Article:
Cambridge has been named Station of the Year at the National Cycle-Rail Awards following the opening earlier this year of its new CyclePoint, which has parking spaces for nearly 3,000 bicycles.
Organised by the Rail Delivery Group and hosted by the All Party Parliamentary Cycling Group at Westminster Central Hall in London last month, the awards are now in their 12th year and saw businesses and train operating companies from across Britain recognised in 10 categories.
Those included Best Customer Service, won by East Midlands Trains for its initiative called A Customer’s Experience, with the company also winning the Operator of the Year award.
Awarding Abellio Greater Anglia the Station of the Year prize, the judging panel said that CyclePoint made Cambridge “the flagship station for UK cycle-rail at this period of time and our first entry into the scale of facilities seen in Northern Europe ... It speaks for itself and Greater Anglia should be proud of what they have achieved.”
The Dutch-owned operator hopes the facility will encourage more people to follow the continental practice of having a bike at both ends of their rail journey, and with 2,850 spaces, it is by far the biggest cycle parking facility in the UK – and has more cycle parking capacity than London's eight busiest mainline stations combined, as well as being a significantly greater provision than is found in any of the other seven English cities to benefit from Cycle City Ambition funding.
Greater Anglia managing director Jamie Burles commented: "We're delighted to have received this national award for Cambridge CyclePoint. It is a ground-breaking project that sets a new standard for cycle parking at rail stations in the UK.”
Describing it as “a world-class facility – fitting cycle complex for the UK's most cycle-friendly city,” he added that the company will “continue to improve cycle-rail facilities across our network over the course of our new franchise."
Virgin Trains was highly commended for its Preston Cycle Hub, which provides secure parking for up to 200 bikes and was built following a spate of thefts of bikes at the Lancashire station.
The Best Customer Service award for East Midland Trains reflected efforts to improve the experience of passengers who use a bike for part of their journey, with the operator now having seven cycle hubs across its network.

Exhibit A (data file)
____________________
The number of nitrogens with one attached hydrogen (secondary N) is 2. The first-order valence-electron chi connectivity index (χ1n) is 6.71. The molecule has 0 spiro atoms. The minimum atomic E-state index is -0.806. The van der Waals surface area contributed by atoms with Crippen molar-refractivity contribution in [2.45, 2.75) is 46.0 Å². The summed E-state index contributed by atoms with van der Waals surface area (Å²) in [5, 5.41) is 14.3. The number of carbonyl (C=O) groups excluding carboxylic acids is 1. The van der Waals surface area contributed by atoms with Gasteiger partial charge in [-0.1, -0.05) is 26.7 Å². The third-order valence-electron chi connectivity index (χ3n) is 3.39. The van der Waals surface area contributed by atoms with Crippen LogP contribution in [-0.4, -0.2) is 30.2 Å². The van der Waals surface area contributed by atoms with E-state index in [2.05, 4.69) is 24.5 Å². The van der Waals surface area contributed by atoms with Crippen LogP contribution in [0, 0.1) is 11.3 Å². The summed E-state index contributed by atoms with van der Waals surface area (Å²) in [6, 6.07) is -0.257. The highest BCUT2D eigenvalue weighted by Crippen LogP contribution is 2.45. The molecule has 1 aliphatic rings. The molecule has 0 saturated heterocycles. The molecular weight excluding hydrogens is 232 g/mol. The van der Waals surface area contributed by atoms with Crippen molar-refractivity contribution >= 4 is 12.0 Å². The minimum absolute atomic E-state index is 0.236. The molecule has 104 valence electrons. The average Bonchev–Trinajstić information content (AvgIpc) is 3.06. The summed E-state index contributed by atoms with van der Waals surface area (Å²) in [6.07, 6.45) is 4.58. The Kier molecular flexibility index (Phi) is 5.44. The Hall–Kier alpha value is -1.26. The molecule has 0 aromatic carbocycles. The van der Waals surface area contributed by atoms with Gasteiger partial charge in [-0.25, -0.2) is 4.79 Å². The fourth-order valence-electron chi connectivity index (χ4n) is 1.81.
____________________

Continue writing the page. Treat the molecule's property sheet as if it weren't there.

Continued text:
It also introduced a Train Triathlon Challenge for Cycle to Work Day that encouraged people to cycle to their local station take the train then complete their journey to their workplace by foot.
East Midlands Trains’ attention to customer service was also noted by the judges as they awarded it the title of Operator of the Year, saying the company “are taking a lot of care over getting the details right. We loved the triathlon idea, and the way they are working hard to engage with their own staff. They offer a good mixture of the practical (bike health checks) and the creative.”
Innovation of the year went to Great Western Railway and Oxford-based Bainton Bikes, which developed an app for the train operator that enables people to hire a bike at a station using just their mobile phone, and doing away with the need for dedicated stands for hire bikes.
Launched in June, the scheme has proved popular in Oxford and is set to be replicated at other stations of the network, with the judges saying: “This is actually a fun scheme! In a world of tightened budgets, particularly in the rail industry, it’s good to see that this was delivered with no financing requirement on the train operator. Nice work!”
Other award winners included Sustrans Scotland in Partnership Working and Local Government Schemes for its links to Borders Rail work and the cycle facilities at Haymarket Station in Edinburgh, and Transport for West Midlands in the Security category for its Cycle Crime Action Plan.
Waltham Forest – one of three Outer London boroughs to have shared almost £100 million in Mini Holland funding – won two awards, for Door to Door Journeys including Station Travel Plans, and for London Cycling Parking.
Both awards specifically referenced the borough’s Cycle Hubs, now used by 550 people daily. The judges said: “We’re really impressed with the look and design of the hubs ...bright, clean, modern, high quality, and, most importantly, appealing. They are the kind of infrastructure that makes you want to cycle to the station.”
Sarah Deakin of the Kent Community Rail Partnership was named Cycle Champion, for work with schools including delivering the Smarter Journeys project to Year 5/6 pupils, as well as helping children with special needs learn how to ride a bike.
This year’s Cycle-Rail Photography Competition winner was Steve Smith, whose picture entitled A day out in Winchester depicted a pair of youngsters at the city’s Cycle Hub and was described as “Am lovely photograph, full of fun and excitement.”
You can download the awards brochure, which gives full details of the winning projects, here.
Simon has been news editor at road.cc since 2009, reporting on 10 editions and counting of pro cycling’s biggest races such as the Tour de France, stories on issues including infrastructure and campaigning, and interviewing some of the biggest names in cycling. A law and languages graduate, published translator and former retail analyst, his background has proved invaluable in reporting on issues as diverse as cycling-related court cases, anti-doping investigations, and the bike industry. He splits his time between London and Cambridge, and loves taking his miniature schnauzer Elodie on adventures in the basket of her Elephant Bike.